Review

Fresh Air Fiend: Travel Writings

by Paul Theroux

For
Paul Theroux, the seeds of wanderlust were planted early. Coming
from a large family, he spent his younger years longing to escape
the bustle of his daily existence, yearning for a space of his own.
He first sought this other world in books, calling reading both "a
refuge and an indulgence," but soon he found another refuge, hiking
the woods that bordered his family's home: "On my own, I had a
clearer sense of who I was, and I had a serious curiosity about
what I found in the woods. The taxonomy of the trees and flowers
and birds was a new language I learned in this new world."

Theroux has been traveling ever since and has documented his
worldly exploits in a plethora of books, many of which have become
travel literature classics. His latest, FRESH AIR FIEND, a
collection of writings accumulated over the last 15 years, is a
showcase for just how entertaining travel writing can be.

FRESH AIR FIEND is divided into eight sections: Time Travel; Fresh
Air Fiend; A Sense of Place; China; The Pacific; Books of Travel;
Escapees and Exiles; and Fugues. The essays in Time Travel deal
specifically with the various aspects of his creative process, the
dubious reliability of memory as well as Theroux's personal
opinions on the respect good travel writing should garner in the
literary world. In "Travel Writing: The Point of It," he states, "A
book has the capacity to express a country's heart, as long as it
stays away from vacations, holidays, sightseeing, and the
half-truths in official handouts; as long as it concentrates on
people in their landscape, the dissonance as well as the melodies,
the contradictions, and the vivid trivia --- the fungi on the wet
boots."

Theroux takes a magnifying glass to that fungi, and this quality in
his writing is what lifts him above the average travel
documentarian. From his kayaking adventures to his camping trips,
Theroux gives us stroke-by-stroke details with one difference ---
he comments as much on the inner landscape as the outer terrain. In
"Camping in the Snow," Theroux writes, "It is simply impossible to
explain except in metaphysical terms, yet who wants to hear a
camping trip deconstructed as a critical aspect of enlightenment?
The motives of this effort are a personal matter, yet no bystander
--- and no reader --- ought to be subjected to a pompous discussion
of the wilderness experience and the Meaning of Life. Nonetheless,
it is nearer to the truth to understand this passion of solitary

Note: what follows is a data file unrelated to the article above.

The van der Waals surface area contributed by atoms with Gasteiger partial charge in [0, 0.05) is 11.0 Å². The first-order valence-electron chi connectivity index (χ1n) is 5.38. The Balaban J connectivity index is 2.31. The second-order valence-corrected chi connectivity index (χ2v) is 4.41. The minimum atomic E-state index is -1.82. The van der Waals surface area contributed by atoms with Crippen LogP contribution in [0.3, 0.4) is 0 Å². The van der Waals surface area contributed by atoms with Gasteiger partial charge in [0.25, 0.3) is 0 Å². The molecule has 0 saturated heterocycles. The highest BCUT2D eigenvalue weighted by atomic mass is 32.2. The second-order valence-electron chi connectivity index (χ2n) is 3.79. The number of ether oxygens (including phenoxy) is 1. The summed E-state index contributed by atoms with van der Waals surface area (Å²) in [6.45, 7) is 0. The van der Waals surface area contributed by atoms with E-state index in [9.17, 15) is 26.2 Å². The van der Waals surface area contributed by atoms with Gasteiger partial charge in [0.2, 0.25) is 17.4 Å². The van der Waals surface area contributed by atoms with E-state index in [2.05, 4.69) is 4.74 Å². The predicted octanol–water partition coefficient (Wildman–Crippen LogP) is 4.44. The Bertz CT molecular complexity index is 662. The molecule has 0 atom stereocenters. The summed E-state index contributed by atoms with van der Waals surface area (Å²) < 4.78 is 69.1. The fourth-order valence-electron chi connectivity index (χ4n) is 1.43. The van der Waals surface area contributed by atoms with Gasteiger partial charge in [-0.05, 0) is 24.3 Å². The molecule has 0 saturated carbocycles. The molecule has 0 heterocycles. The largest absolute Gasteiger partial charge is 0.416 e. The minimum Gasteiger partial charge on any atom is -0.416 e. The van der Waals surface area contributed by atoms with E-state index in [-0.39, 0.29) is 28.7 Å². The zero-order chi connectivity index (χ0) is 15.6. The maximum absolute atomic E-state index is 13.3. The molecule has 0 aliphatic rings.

skiing along narrow forest trails in the winter as an exploration
of the heart and mind --- an inner journey."

Yet Theroux writes no dry dissertations on the metaphysical flights
of fancy his mind takes as his body is hurled through violent
waves, skates across snowfields, or trudges the weary miles of some
mountain trail. No, his gifts lie in the quality of the writing
itself, as in his description of the sky in "Down the
Zambezi:"

"In the extravagant African sunset, the Zambezi River was deep red,
reflecting the crimson sky, and it shimmered in oxbows across the
dusk-black landscape of the floodplain like a vessel thick with
blood."

China is brought to life in several essays. In "Down the Yangtze"
Theroux describes this great river of the Far-East: "The Yangtze is
China's main artery, its major waterway, the source of many of its
myths, the scene of much of its history. On its banks are some of
its greatest cities. It is the fountainhead of superstition. It
provides income and food to half the population. It is one of the
most dangerous rivers in the world, in some places one of the
dirtiest, in others one of the most spectacular. The Chinese drink
it and bathe in it and wash clothes in it and shit in it. It
represents both life and death. It is a wellspring, a sewer, and a
tomb; depthless in the gorges, puddle-shallow at its rapids. The
Chinese say if you haven't been up the Great River, you haven't
been anywhere."

It seems Theroux has been everywhere, from the islands of the South
Pacific to the wilds of northern Maine, from the Far East to the
Middle East. He travels the literary landscapes of Graham Greene,
Bruce Chatwin, Joseph Conrad, Daniel Defoe, Apsley Cherry-Garrard,
William Least-Heat Moon, and John McPhee. In one essay he gives us
an around-the-world litany of "Unspeakable Rituals and Outlandish
Beliefs."

Through all of the pieces contained in "FRESH AIR FIEND," the
reader is compelled to listen to what Theroux is saying, compelled
to read on, sensing that Theroux himself is such a good
listener...a listener not only to the people he encounters, but a
man with an ear to the ground, a hand cupped toward the horizon,
seeking out the mysterious whispers on the wind.

Reviewed by Vern Wiessner on January 22, 2011

Fresh Air Fiend: Travel Writings
by Paul Theroux

  • Publication Date: May 1, 2001
  • Genres: Fiction
  • Paperback: 480 pages
  • Publisher: Mariner Books
  • ISBN-10: 0618126937
  • ISBN-13: 9780618126934